Relying on laser nodes and enemy missteps only gets you so far in the world of Laser League as a class system offers six options to choose from, each playing their own distinct role within matches.
The Blade, a purely offensive class, dispatching foes outright. The Ghost, more support-centric, limited invulnerability rendering lasers obsolete, as you hover lazily around the arena resurrecting fallen allies with ease. Smash, Snipe, Thief and Shock round out the roster respectively, each with vastly different styles of play, catering to the archetype you favour most.
They’re all interesting as separate units (apart from Snipe. I still can’t find a use for Snipe…), but it’s their application as a team that really sets Laser League apart. There are so many combinations and tactical possibilities. Stun the enemy, ready for a follow up Blade strike. Steal an enemy node just as an opponent is tackled into it. The most effective tactics require specific squad make-ups and efficient teamwork. Trying to “lone wolf” will see you trounced quicker than most other competitive titles and that’s not a bad thing.
Each class specific ability (one per player) comes with a couple of “subclass” options such as increased power at the expense of duration etc. and is activated when your energy bar reaches capacity. It’s down to you to time strikes effectively. As Smash, a missed lunge leaves you open to a counterattack. Activating your ability as Shock with no one around is a complete waste of time.
It’s another layer of tactics to the fast-paced action and both teams have visible energy bars. It’s tense when a fully energized player runs toward you with clear intent, but satisfying as you dodge them successfully.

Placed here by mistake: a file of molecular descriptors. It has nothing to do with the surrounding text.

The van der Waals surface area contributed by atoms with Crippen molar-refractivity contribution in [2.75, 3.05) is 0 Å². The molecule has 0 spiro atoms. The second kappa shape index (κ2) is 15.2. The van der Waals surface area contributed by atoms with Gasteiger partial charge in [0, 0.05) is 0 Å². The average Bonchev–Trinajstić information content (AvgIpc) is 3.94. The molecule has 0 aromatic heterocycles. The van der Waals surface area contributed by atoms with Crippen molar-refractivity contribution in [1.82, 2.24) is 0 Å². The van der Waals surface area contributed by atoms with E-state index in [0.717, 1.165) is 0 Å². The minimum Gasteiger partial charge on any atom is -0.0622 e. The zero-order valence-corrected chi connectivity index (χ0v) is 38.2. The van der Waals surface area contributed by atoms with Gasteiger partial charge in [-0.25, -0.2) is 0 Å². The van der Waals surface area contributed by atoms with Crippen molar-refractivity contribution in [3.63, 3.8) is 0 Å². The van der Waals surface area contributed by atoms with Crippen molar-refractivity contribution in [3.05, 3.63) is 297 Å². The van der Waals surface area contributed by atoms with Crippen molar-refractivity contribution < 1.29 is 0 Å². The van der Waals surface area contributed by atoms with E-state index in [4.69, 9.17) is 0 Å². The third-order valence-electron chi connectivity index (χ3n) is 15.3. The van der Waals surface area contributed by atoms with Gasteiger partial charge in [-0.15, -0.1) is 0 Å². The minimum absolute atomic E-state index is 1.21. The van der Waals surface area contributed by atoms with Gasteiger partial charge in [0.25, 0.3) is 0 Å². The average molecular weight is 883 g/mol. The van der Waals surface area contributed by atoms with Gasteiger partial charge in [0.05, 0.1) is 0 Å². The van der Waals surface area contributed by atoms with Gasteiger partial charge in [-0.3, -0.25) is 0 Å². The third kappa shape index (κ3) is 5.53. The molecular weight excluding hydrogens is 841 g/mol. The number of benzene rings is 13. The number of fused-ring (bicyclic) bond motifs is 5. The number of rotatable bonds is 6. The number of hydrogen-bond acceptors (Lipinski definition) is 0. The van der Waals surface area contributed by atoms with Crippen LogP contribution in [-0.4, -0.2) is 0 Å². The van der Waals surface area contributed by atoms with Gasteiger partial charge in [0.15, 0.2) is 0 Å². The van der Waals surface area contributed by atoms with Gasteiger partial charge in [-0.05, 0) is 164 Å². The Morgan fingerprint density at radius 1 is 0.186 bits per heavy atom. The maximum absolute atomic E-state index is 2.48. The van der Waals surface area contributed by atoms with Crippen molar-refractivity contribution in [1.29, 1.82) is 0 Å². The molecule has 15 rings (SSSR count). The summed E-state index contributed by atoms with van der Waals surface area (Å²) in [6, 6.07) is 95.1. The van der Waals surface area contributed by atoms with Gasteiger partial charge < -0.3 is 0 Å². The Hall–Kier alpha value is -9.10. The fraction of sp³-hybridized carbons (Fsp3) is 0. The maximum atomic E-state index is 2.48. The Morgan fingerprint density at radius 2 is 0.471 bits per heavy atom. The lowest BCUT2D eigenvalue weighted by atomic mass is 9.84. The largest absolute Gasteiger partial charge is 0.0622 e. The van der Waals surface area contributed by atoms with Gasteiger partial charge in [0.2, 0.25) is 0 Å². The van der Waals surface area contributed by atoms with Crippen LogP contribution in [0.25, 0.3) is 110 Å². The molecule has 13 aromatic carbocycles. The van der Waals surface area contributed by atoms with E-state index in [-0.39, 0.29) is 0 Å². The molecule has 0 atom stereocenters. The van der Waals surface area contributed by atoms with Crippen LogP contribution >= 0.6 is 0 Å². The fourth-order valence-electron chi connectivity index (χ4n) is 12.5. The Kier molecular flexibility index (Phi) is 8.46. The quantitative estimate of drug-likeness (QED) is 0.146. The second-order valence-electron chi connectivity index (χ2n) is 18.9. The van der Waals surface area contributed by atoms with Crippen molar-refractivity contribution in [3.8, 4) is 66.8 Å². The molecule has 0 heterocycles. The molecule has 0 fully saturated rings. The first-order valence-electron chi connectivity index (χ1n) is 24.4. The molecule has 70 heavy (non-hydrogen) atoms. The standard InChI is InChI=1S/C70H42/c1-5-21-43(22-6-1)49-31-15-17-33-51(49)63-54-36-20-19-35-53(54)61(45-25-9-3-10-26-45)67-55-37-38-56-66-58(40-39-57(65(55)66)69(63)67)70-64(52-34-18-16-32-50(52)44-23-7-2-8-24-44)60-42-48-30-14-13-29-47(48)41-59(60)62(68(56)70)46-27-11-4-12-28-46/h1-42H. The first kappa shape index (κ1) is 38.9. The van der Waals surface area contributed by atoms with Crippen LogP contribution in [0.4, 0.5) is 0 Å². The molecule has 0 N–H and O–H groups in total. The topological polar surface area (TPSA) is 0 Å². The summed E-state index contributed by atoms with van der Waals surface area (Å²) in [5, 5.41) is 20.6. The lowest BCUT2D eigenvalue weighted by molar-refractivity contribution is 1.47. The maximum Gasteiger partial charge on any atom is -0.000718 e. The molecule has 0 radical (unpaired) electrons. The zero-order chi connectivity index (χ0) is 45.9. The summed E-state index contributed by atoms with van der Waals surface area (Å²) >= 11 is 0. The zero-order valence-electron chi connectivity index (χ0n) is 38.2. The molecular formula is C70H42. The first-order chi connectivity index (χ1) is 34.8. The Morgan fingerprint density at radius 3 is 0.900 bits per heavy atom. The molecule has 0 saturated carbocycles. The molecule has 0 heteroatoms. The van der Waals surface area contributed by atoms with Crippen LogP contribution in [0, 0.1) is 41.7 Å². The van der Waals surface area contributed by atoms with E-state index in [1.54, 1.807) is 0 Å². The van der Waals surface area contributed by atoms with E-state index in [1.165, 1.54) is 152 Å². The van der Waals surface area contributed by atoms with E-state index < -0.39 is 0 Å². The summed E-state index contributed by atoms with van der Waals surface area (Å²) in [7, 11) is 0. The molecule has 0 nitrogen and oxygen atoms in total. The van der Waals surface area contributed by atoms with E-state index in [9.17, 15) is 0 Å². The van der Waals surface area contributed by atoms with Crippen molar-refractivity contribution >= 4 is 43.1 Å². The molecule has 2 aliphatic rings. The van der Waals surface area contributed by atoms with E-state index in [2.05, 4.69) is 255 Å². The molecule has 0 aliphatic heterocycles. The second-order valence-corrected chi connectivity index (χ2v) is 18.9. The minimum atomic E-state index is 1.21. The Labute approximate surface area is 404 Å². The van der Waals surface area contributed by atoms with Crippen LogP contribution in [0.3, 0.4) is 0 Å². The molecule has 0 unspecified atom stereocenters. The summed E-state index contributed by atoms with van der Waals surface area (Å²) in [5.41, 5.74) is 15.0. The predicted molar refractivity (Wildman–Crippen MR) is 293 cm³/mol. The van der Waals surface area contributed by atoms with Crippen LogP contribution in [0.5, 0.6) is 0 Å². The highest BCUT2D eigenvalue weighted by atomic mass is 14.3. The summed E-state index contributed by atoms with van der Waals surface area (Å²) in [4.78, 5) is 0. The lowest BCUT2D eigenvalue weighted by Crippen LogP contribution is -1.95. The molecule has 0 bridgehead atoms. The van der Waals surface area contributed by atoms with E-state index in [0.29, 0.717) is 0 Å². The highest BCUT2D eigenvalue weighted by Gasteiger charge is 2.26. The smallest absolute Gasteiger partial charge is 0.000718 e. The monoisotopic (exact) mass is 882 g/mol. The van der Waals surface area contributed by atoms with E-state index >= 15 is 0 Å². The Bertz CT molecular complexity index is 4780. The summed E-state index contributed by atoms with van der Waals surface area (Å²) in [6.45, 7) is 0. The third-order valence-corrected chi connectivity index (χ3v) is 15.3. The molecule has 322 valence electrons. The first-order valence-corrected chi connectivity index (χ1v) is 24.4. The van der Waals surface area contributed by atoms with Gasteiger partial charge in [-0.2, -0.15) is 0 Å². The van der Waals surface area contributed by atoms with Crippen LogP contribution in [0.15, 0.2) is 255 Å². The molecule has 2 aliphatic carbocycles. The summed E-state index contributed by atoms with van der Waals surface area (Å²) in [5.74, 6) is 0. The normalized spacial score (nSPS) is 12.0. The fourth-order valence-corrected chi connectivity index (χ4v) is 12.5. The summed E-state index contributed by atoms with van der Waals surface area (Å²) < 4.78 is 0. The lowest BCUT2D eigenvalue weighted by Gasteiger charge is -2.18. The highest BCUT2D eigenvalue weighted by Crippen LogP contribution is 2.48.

Personally, I’m a Smash fan, armed with a huge energy, riot shield. With the tackle ability, barging into enemy players is a blast, sending them sprawling into allied lasers.
There’s also a neat addition to level traversal in that none of the four outer walls are solid.
Run into the centre top wall of the level boundary and you’ll emerge from the centre bottom wall. It’s handy if you’re hemmed in, by players or lasers; just be mindful of your exact exit point. More than once, so concerned with escape, I failed to spot the enemy nodes on the opposite end of the level, obliterating me instantly.
Random power-ups drop incrementally during rounds, switching up the gameplay even further. Potential effects range from beam division for increased manoeuvrability, draining the enemy energy bars and even a full team resurrect for your allies. They’ll often tip the scales dramatically in your favour and it’s worthwhile to grab them before your opponent does.
As you play matches, you’ll increase your player level in the pretty expansive progression system. There’s a bevy of unlocks including different suits, portraits, emotes and more.
Reminiscent of Psyonix’ Rocket League, it’s mostly there to give your profile a personal touch. If you don’t enjoy customisation then it probably won’t enrich the experience for you. I’m still excited to jump back in and see if I can unlock a new, sweet looking kit for my… avatar? Contestant? Agent? Need that lore, Roll7.
There’s nothing quite like Laser League on the market right now and the polish may make you forget that Roll7 is still a relatively small team with indie sensibilities.
Original, clever and innovative, Laser League is a gameplay experience worth your time and shows that we don’t have to settle for the same old, annually cloned dross again and again.